Now that this unusual summer has passed its halfway point, we wanted to communicate our thoughts regarding the Department of Public Health (DPH) guidelines and our office practices, specifically with regard to COVID testing and quarantine requirements.
DPH Recommendations for COVID Testing:
The Massachusetts approach to the management and containment of COVID-19 is one of widespread testing and with isolation (quarantine) and contact tracing of infected persons. In order for this to be successful, it depends upon the screening of ALL SYMPTOMATIC INDIVIDUALS. As such, DPH guidelines continue to recommend testing for any individual experiencing any of the following symptoms (even if mild):
- Fever or chills
- Respiratory illness (e.g., cough, shortness of breath, runny nose or congestion)
- Fatigue, sore throat, headache, body aches
- Loss of sense of taste or smell
- Other less common symptoms can include gastrointestinal symptoms (e.g. nausea, vomiting, diarrhea), unknown rash
Guidelines for Isolation and Quarantine of Symptomatic Individuals:
So long as infection rates in the community remain low, the likelihood of any one individual with the symptoms listed above being infected with COVID is low. Even so, in order to minimize the spread of COVID-19, it is crucial that any ill individual be civically responsible and stay home and follow quarantine guidelines. Symptomatic individuals may leave house and return to activity (including school/camp/daycare) once the following criteria are met:
- Negative COVID-19 Test – once without symptoms for 24 hours
- Positive COVID-19 Test – once at least 10 days have passed from symptom-onset, with at least 3 days without fever (without taking acetaminophen or ibuprofen) and with improvement in other symptoms
- No COVID-19 Test completed – once at least 14 days from symptom onset
To give an example of this, a 16 year old with a sore throat and nasal congestion who tests negative for COVID may leave the house and return to activity once they have had no symptoms for 24 hours. That same teenager, should they choose not to get tested, must stay home and quarantine for 14 days from the onset of symptoms.
What Do We Think the Fall is Going to Look Like?
Should schools and daycare open for in-person learning, we anticipate that sick children (including minimally ill children) will need to leave school until meeting the above clearance criteria. We anticipate this to lead to a need for lots of COVID testing and office visits in order to decrease the amount of in-person school missed.
What is the Process For Getting COVID-19 Testing?
Right now, testing is completed at most hospitals and many Urgent Care centers. While some of these require an order from our office, many of the are available on request (and do not require an order). To determine the best place for you or your family to get tested, please check the Massachusetts Emergency Management Agency (MEMA) COVID-19 Test Site Locator. This is the website that we refer to – we do not have any inside information.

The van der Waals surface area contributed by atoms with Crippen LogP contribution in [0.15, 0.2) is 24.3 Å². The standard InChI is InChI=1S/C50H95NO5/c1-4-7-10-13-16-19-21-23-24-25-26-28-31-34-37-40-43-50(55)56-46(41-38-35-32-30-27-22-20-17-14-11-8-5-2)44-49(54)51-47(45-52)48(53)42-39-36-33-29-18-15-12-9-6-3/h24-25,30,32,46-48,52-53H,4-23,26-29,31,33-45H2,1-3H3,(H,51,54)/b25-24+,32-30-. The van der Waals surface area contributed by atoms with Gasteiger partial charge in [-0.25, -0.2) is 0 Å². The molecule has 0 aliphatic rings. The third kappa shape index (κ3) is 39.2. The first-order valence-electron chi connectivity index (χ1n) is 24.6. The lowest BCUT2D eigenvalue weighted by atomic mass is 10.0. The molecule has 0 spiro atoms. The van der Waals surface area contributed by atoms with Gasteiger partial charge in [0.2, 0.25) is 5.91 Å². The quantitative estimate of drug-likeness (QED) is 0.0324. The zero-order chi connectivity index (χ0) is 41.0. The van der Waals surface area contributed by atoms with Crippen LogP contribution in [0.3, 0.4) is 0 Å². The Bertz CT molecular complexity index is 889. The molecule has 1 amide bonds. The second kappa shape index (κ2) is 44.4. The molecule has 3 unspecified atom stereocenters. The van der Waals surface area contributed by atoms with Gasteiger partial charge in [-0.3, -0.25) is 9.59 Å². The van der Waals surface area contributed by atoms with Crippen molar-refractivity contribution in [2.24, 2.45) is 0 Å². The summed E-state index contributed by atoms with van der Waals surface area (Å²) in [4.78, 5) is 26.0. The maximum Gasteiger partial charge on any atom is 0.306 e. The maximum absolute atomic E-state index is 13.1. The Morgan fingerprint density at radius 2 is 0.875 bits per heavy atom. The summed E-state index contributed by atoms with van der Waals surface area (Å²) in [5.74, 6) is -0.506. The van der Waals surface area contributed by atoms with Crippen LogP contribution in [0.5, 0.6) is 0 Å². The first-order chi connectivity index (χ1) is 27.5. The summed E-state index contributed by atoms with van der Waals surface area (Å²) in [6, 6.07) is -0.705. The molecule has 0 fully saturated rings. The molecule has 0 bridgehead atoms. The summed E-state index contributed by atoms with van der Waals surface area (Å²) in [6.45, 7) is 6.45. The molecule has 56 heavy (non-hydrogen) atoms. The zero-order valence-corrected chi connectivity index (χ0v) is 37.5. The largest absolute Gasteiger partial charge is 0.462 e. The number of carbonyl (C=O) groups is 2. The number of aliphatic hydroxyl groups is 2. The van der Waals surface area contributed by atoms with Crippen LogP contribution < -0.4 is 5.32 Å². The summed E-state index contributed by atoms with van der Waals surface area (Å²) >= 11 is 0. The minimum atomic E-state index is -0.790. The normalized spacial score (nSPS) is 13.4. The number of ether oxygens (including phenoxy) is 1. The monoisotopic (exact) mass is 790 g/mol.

The turn around time for test results varies according to the site that completes the testing and the week it is being done. Back in May and June when the national case load was lower, we were regularly seeing turnaround times of 2-3 days. Now that the country is in a full surge, any testing site that sends its samples out (and does not have rapid, in-house, testing) is looking at 7-8 days. This continues to change and we recommend you contact the testing site directly to learn what their turnaround times are.
What About Testing at WMPEDS?
It’s complicated! Our office COVID Task Force is aggressively pursuing in-office testing and hope to be able to perform testing this fall. Whether or not we have this capacity depends upon our ability to obtain appropriate protective equipment (PPE) for our staff as well as the availability of in-office testing materials.
Right now, there is a shortage of in-office testing machines so that the earliest we would have that capacity is around Thanksgiving. Assuming we can get PPE and enough swabs, we hope to be able to perform send-out testing (to QUEST) in the next month or so. Unfortunately, this would still leave us dependent on the QUEST turnaround times.
Stay tuned. We hope to have more information on this soon.
This past spring the entire world was caught off guard and was unprepared for this pandemic. At WMPEDS (as was true elsewhere), we had to completely revamp and reinvent our entire office structure and model. It felt very strange and scary being out of our houses and in the office.
We have now had almost 5 months in this new world with our newly invented practice and things feel much better. Our systems are in place such that virtual visits are largely successful (and preferred by some people) and are in-office environment is running smoothly and safely. Our waiting rooms remain empty and people are getting in and out of the office quickly. We continue to evaluate and update our protocols to ensure the safety of our staff and patients.
COVID cases are again rising in Massachusetts and will likely spike again with the return of college students and school.
Please be responsible and do your part to ensure the health and safety of our community! Wear a mask and make sure your kids wear masks also. Make sure your older children are “following the rules.” Do not go out into the world unless you are completely healthy and, if you have any symptoms of illness, follow the quarantine protocols listed above.
Enjoy the last weeks of summer, take advantage of the warm weather to be outside, and stay kind to others!
All of us at Westwood-Mansfield Pediatric Associates